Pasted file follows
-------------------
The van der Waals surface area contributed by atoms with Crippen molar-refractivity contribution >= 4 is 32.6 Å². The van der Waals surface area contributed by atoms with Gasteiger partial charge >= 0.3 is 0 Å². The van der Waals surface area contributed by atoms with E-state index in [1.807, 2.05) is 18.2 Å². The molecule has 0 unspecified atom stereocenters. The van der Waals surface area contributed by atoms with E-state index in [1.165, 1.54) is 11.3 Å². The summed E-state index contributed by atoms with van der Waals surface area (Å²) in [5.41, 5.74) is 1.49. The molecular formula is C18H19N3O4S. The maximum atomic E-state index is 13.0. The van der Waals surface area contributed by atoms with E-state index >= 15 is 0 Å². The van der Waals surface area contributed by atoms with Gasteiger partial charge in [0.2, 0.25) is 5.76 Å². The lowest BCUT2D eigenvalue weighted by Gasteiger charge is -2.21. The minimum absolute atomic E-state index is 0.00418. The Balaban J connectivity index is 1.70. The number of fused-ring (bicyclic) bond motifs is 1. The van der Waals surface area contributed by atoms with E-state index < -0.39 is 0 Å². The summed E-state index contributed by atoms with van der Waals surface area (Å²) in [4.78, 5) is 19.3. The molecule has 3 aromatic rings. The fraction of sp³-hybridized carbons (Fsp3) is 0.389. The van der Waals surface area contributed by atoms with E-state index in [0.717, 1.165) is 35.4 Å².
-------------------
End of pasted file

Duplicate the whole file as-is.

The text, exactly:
The van der Waals surface area contributed by atoms with Crippen molar-refractivity contribution >= 4 is 32.6 Å². The van der Waals surface area contributed by atoms with Gasteiger partial charge >= 0.3 is 0 Å². The van der Waals surface area contributed by atoms with E-state index in [1.807, 2.05) is 18.2 Å². The molecule has 0 unspecified atom stereocenters. The van der Waals surface area contributed by atoms with E-state index in [1.165, 1.54) is 11.3 Å². The summed E-state index contributed by atoms with van der Waals surface area (Å²) in [5.41, 5.74) is 1.49. The molecular formula is C18H19N3O4S. The maximum atomic E-state index is 13.0. The van der Waals surface area contributed by atoms with E-state index >= 15 is 0 Å². The van der Waals surface area contributed by atoms with Gasteiger partial charge in [0.2, 0.25) is 5.76 Å². The lowest BCUT2D eigenvalue weighted by Gasteiger charge is -2.21. The minimum absolute atomic E-state index is 0.00418. The Balaban J connectivity index is 1.70. The number of fused-ring (bicyclic) bond motifs is 1. The van der Waals surface area contributed by atoms with E-state index < -0.39 is 0 Å². The summed E-state index contributed by atoms with van der Waals surface area (Å²) in [4.78, 5) is 19.3. The molecule has 3 aromatic rings. The fraction of sp³-hybridized carbons (Fsp3) is 0.389. The van der Waals surface area contributed by atoms with E-state index in [0.717, 1.165) is 35.4 Å².